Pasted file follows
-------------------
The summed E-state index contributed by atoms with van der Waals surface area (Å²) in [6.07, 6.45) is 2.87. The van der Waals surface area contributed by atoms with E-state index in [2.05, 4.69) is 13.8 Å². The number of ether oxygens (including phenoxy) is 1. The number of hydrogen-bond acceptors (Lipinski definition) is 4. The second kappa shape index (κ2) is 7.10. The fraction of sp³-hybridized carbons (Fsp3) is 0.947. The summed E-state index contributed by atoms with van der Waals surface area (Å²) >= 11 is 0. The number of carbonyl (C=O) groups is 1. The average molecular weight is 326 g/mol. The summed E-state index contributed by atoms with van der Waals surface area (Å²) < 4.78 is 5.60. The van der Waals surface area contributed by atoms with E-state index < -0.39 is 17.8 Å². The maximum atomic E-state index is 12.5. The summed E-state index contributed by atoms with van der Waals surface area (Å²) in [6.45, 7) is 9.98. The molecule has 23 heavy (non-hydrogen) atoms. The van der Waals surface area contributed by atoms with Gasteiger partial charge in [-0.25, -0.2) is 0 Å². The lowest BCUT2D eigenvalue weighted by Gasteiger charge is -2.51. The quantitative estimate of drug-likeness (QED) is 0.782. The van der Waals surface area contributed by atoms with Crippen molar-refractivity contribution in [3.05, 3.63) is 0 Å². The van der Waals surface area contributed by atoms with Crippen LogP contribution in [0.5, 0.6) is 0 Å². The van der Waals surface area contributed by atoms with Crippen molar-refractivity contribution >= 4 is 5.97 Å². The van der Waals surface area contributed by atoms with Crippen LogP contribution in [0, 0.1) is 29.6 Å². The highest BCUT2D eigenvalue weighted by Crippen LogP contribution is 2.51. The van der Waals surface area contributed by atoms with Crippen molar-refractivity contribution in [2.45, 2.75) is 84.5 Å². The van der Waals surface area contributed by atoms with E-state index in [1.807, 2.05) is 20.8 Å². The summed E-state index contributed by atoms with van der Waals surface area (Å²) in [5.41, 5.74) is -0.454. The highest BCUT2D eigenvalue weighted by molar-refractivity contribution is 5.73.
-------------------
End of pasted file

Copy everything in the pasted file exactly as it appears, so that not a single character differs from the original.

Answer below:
The summed E-state index contributed by atoms with van der Waals surface area (Å²) in [6.07, 6.45) is 2.87. The van der Waals surface area contributed by atoms with E-state index in [2.05, 4.69) is 13.8 Å². The number of ether oxygens (including phenoxy) is 1. The number of hydrogen-bond acceptors (Lipinski definition) is 4. The second kappa shape index (κ2) is 7.10. The fraction of sp³-hybridized carbons (Fsp3) is 0.947. The summed E-state index contributed by atoms with van der Waals surface area (Å²) >= 11 is 0. The number of carbonyl (C=O) groups is 1. The average molecular weight is 326 g/mol. The summed E-state index contributed by atoms with van der Waals surface area (Å²) < 4.78 is 5.60. The van der Waals surface area contributed by atoms with E-state index < -0.39 is 17.8 Å². The maximum atomic E-state index is 12.5. The summed E-state index contributed by atoms with van der Waals surface area (Å²) in [6.45, 7) is 9.98. The molecule has 23 heavy (non-hydrogen) atoms. The van der Waals surface area contributed by atoms with Gasteiger partial charge in [-0.25, -0.2) is 0 Å². The lowest BCUT2D eigenvalue weighted by Gasteiger charge is -2.51. The quantitative estimate of drug-likeness (QED) is 0.782. The van der Waals surface area contributed by atoms with Crippen molar-refractivity contribution in [3.05, 3.63) is 0 Å². The van der Waals surface area contributed by atoms with Crippen LogP contribution in [0.5, 0.6) is 0 Å². The van der Waals surface area contributed by atoms with Crippen molar-refractivity contribution >= 4 is 5.97 Å². The van der Waals surface area contributed by atoms with Crippen LogP contribution in [0, 0.1) is 29.6 Å². The highest BCUT2D eigenvalue weighted by Crippen LogP contribution is 2.51. The van der Waals surface area contributed by atoms with Crippen molar-refractivity contribution in [2.45, 2.75) is 84.5 Å². The van der Waals surface area contributed by atoms with E-state index in [1.807, 2.05) is 20.8 Å². The summed E-state index contributed by atoms with van der Waals surface area (Å²) in [5.41, 5.74) is -0.454. The highest BCUT2D eigenvalue weighted by molar-refractivity contribution is 5.73.